Those who would engage in personal selling for the first time tend to equate their ability to sell the product as a function of its price. That is why in most of the sales training activities that I have participated or conducted I have noticed that the participants tend to look at the details of the product, its price and compare it with the prices of its direct competitors. Most of the questions being asked by the participants is how could they openly compete against a product that is priced much lower than the one they are being trained to sell.
First time sellers must realize that the product could not be sold by itself since there are similar products out there of the same quality but with varying degrees of pricing. Those who are successful in the field of selling would tell you that they are not actually selling the product itself to their clients but the value that is to be derived from the use of the products. It is the sellers job to create the value for the product that they are selling to their customers. If given a wide array of products to sell, the sellers must first determine the specific target market that he would like to cater to then create a specific value of the product in relation to the needs of that target market.
Probably the best example that I can cite is the selling of life insurance policies. I derive my training in sales from the first job that I applied for which is selling life insurance policies for Philamlife. I have to admit that I had never been a successful life insurance agent since even up today I still believe that it is one of the most morbid products that one can engage in selling. In order for your client to enjoy the product that you are selling they must either pass away or something bad must happen to them. All you give them is a piece of paper with a promise that for the sum that your client has agreed to pay the company they would get a corresponding financial protection if anything bad happens to them (either death or serious injuries). Despite of this conditions the product still sells and Philamlife charges one of the highest insurance premium rates in the Philippines. Yes they do sell because emphasis is given during the sales training stage that their insurance agents should not focus on the mechanics of the life insurance program but on the specific benefits that is to be derived from purchasing the said program. Lines like “Life is full of uncertainties, are you sure that your loved ones are well protected financially if something happens to you?” or “Spare the your grieving family all the troubles, let us do it for them.”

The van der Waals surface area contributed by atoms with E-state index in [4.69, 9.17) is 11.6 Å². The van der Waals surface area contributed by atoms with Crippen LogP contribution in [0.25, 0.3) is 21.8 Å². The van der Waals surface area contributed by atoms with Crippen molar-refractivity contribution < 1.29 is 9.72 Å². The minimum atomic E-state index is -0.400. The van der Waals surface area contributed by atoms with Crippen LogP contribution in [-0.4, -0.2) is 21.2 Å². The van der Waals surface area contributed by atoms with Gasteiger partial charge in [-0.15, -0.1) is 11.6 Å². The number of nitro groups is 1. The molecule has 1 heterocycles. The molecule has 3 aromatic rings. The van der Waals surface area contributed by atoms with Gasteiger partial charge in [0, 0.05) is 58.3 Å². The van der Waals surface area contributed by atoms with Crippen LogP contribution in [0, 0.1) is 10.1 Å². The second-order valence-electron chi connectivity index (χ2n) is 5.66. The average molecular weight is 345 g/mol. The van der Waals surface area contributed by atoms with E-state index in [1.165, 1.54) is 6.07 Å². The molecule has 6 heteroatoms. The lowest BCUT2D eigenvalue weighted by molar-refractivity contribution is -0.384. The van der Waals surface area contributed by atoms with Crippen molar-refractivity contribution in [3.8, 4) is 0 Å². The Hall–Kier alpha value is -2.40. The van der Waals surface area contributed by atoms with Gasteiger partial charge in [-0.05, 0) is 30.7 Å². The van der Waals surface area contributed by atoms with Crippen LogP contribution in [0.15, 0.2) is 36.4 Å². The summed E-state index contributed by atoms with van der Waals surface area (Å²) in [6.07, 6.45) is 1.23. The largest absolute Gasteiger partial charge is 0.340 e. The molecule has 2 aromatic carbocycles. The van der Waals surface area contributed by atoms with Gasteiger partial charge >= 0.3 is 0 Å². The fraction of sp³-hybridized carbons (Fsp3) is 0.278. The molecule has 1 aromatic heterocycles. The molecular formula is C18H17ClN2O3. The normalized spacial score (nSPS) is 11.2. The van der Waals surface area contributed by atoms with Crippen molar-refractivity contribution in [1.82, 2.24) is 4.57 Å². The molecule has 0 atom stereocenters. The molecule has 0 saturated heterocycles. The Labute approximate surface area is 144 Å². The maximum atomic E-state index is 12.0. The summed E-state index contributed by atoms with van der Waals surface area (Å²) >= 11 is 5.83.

A few years ago it was unattractive for the Filipinos to use a motorcycle for work or just to merely go around town. People find it very inconvenient to use since you are exposed to the elements and the dangers that it posed riding in two wheels. Most Filipinos prefer to purchase cars or the service jeeps. Motorcycle sales back then was mainly concentrated on those that would be used for tricycles, commercial uses like messengerial services or mainly to motorcycle enthusiast. Fast forward a few years today, you would notice that SM Southmall has allotted their whole parking lot on the right side of their mall only to be used by motorcycle riders. The manufacturers and sellers of motorcycle used the increasing gas prices and never ending traffic to create value for their products and the Filipino people is responding quite positively.
There are a number of stories that we could cite like the Avon method of selling wherein they arm only their resellers with a product catalog and not the actual product itself. The holding of Tupperware parties which provides potential buyers with an idea on the specific use of each product line. Success in personal selling or what ever business activities that one can engage in depends in relating the value of the product in relation to the needs of the target clients.